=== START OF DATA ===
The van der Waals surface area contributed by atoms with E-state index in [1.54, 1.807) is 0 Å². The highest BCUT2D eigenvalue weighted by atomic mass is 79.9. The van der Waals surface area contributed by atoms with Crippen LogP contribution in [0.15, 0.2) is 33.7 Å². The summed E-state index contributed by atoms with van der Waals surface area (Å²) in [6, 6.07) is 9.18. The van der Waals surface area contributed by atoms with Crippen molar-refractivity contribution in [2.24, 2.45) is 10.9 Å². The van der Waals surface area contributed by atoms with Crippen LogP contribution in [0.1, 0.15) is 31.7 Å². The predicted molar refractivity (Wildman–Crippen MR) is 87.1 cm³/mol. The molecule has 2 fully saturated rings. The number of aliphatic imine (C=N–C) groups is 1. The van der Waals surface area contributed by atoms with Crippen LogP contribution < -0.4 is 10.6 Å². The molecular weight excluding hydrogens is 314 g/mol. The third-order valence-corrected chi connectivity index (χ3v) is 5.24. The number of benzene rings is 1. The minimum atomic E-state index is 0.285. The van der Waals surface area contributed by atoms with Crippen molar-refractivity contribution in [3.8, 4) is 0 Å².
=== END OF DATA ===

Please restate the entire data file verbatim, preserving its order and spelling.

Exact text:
The van der Waals surface area contributed by atoms with E-state index in [1.54, 1.807) is 0 Å². The highest BCUT2D eigenvalue weighted by atomic mass is 79.9. The van der Waals surface area contributed by atoms with Crippen LogP contribution in [0.15, 0.2) is 33.7 Å². The summed E-state index contributed by atoms with van der Waals surface area (Å²) in [6, 6.07) is 9.18. The van der Waals surface area contributed by atoms with Crippen molar-refractivity contribution in [2.24, 2.45) is 10.9 Å². The van der Waals surface area contributed by atoms with Crippen LogP contribution in [0.1, 0.15) is 31.7 Å². The predicted molar refractivity (Wildman–Crippen MR) is 87.1 cm³/mol. The molecule has 2 fully saturated rings. The number of aliphatic imine (C=N–C) groups is 1. The van der Waals surface area contributed by atoms with Crippen LogP contribution < -0.4 is 10.6 Å². The molecular weight excluding hydrogens is 314 g/mol. The third-order valence-corrected chi connectivity index (χ3v) is 5.24. The number of benzene rings is 1. The minimum atomic E-state index is 0.285. The van der Waals surface area contributed by atoms with Crippen molar-refractivity contribution in [3.8, 4) is 0 Å².